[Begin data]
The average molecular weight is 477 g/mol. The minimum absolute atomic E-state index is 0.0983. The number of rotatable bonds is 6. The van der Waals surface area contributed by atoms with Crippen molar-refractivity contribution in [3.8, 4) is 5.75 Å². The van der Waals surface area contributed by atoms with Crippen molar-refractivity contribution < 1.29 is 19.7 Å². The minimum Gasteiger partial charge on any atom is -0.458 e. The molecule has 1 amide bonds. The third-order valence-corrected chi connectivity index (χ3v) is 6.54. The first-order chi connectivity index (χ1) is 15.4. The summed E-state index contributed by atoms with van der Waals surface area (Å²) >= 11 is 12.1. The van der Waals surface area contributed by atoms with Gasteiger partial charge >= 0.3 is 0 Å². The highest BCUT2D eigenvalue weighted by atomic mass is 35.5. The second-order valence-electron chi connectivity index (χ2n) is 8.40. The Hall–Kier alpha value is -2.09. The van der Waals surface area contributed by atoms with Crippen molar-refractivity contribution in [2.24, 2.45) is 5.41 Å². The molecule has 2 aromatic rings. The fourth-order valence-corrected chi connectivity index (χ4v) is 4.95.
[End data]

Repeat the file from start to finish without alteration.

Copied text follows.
The average molecular weight is 477 g/mol. The minimum absolute atomic E-state index is 0.0983. The number of rotatable bonds is 6. The van der Waals surface area contributed by atoms with Crippen molar-refractivity contribution in [3.8, 4) is 5.75 Å². The van der Waals surface area contributed by atoms with Crippen molar-refractivity contribution < 1.29 is 19.7 Å². The minimum Gasteiger partial charge on any atom is -0.458 e. The molecule has 1 amide bonds. The third-order valence-corrected chi connectivity index (χ3v) is 6.54. The first-order chi connectivity index (χ1) is 15.4. The summed E-state index contributed by atoms with van der Waals surface area (Å²) >= 11 is 12.1. The van der Waals surface area contributed by atoms with Gasteiger partial charge >= 0.3 is 0 Å². The highest BCUT2D eigenvalue weighted by atomic mass is 35.5. The second-order valence-electron chi connectivity index (χ2n) is 8.40. The Hall–Kier alpha value is -2.09. The van der Waals surface area contributed by atoms with Crippen molar-refractivity contribution in [2.24, 2.45) is 5.41 Å². The molecule has 2 aromatic rings. The fourth-order valence-corrected chi connectivity index (χ4v) is 4.95.